History

The land that is becoming Lake Norcentra Park at Rochester College is home to much history.

In the first year of Michigan’s statehood, Governor Stevens Mason launched an ambitious program to improve the new state’s infrastructure. The crown jewel of Mason’s plan was the 216-mile Clinton-Kalamazoo Canal that would link Lake Michigan and Lake St. Clair. The canal would follow the path of the Clinton River, which passed through the farmland that would someday become Rochester College.

The canal age ended quickly and in 1843, construction on the canal stopped for good. The canal easement, the strip of land that belonged to the canal company owners, remained for the next 25 years. In the late 1860s, the Michigan Air Line Railroad bought the canal easement. Instead of canal barges, trains would pass through on the new railroad. We believe construction of the Air Line railroad bed in 1868 was the beginning of Lake Norcentra as a gravel and sand pit. Trains would pass by Lake Norcentra for the next 130 years.

Lake Norcentra’s location next to the railroad made it an ideal gravel and sand pit. Detroit entrepreneur Isaac Boomer owned the site from 1914-1918. From Lake Norcentra, he supplied bricks, gravel, and sand to contractors as far away as Detroit. Boomer’s company is still in business as one of metro Detroit’s premier construction supply companies.

The lake also became useful as a source of water for the fruit farm that grew up around it. The Eureka Fruit Farm operated on the site from 1870 until the 1890s. Evidence shows that fruit farming continued on the site until the 1950s. Up to 85 people worked the berry patches and orchards at Eureka Fruit Farm. Pump houses on the banks of the lake pushed water uphill to the crops.

Detroit advertising giant Lou Maxon bought the property in the 1940s and renamed it Maxon Farm. There, Maxon built a house for entertaining his clients, family, and friends. He spent lavishly on gardens and landscaping, including a greenhouse where Maxon’s gardeners cultivated new flowers, shrubs, and trees. At one time Maxon’s ad agency was one of the biggest in the world, with offices in Detroit, Los Angeles, London, and New York. Maxon originated the use of athletes as pitchmen for male hygiene products. He is also famous for his falling out with President Roosevelt while serving as deputy director of the Office of Price Administration during World War II.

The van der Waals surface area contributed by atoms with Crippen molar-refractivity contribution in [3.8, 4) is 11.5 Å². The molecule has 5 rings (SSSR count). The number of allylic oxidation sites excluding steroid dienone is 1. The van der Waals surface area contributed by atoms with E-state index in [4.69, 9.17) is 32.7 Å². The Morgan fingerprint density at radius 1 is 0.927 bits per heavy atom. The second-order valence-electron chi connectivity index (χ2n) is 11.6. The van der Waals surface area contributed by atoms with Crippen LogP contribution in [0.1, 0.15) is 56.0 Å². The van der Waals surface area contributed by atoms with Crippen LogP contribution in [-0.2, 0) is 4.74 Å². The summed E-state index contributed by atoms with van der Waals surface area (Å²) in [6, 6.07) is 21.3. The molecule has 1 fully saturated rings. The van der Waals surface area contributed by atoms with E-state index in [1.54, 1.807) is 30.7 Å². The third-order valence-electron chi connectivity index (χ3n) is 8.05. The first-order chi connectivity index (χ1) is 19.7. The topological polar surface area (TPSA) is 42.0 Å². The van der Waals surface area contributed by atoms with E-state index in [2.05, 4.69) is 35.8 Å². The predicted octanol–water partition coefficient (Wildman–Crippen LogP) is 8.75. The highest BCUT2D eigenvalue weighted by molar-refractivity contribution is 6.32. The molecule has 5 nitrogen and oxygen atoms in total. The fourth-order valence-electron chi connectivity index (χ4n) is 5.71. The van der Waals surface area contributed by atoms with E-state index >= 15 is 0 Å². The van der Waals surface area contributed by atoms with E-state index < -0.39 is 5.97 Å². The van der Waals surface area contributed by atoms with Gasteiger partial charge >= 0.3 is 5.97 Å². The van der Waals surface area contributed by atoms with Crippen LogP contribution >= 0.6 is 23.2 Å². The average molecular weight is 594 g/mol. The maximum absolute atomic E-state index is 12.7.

In 1957, Maxon sold his estate to North Central Christian College. Upon the graduation of NCCC’s first class in 1961, the school changed its name to Michigan Christian Junior College. Students elected to call the lake “Norcentra” in tribute to the college’s original name.

For generations, Lake Norcentra was the center of campus and campus life. Lou Maxon’s old totem pole that stood in the center of the lake became the college’s unofficial symbol for several decades. Alumni made fond memories relaxing and strolling around the lake. In 1997, the institution changed its name to Rochester College and began a construction campaign on the opposite end of campus. Students came less frequently to Lake Norcentra.

In 2005, the Clinton River Trail opened on the former Grand Trunk Railroad tracks that once passed through the site. Bike and pedestrian traffic through the Lake Norcentra area began increasing and continues to grow as the trail becomes more popular by the year.

In January 2013, the Rochester College Alumni Association selected Lake Norcentra as the focus of its volunteer programming for the year. Alumni organized two popular clean-up days that renewed interest in Lake Norcentra. Meanwhile, the college’s new president, Dr. John Tyson, began looking for an initiative that would extend Rochester’s mission of education and service into the community. He believed Lake Norcentra and the several acres of land surrounding it could be the vehicle for community service.

In May 2014, Lawrence Technological University and Rochester College hosted a three-day community design charrette to develop a concept for a community park at Lake Norcentra. Architects and environmental experts met with representatives from several local governments and nonprofit organizations. The charrette produced a “service learning park” concept that would serve both the campus and surrounding community.

Rochester contracted BT Irwin LLC as project manager and Team-4-Community L3C as architect. In April 2015, they delivered a $5 million conceptual plan, which the community steering committee and Rochester’s Board of Trustees endorsed.

Improvements began at the site in June 2015 with plans under way to launch a ten-year construction and program development initiative around Lake Norcentra Park. Activity and momentum are building. Find out what’s happening at Lake Norcentra Park now and how you can make it your place, too.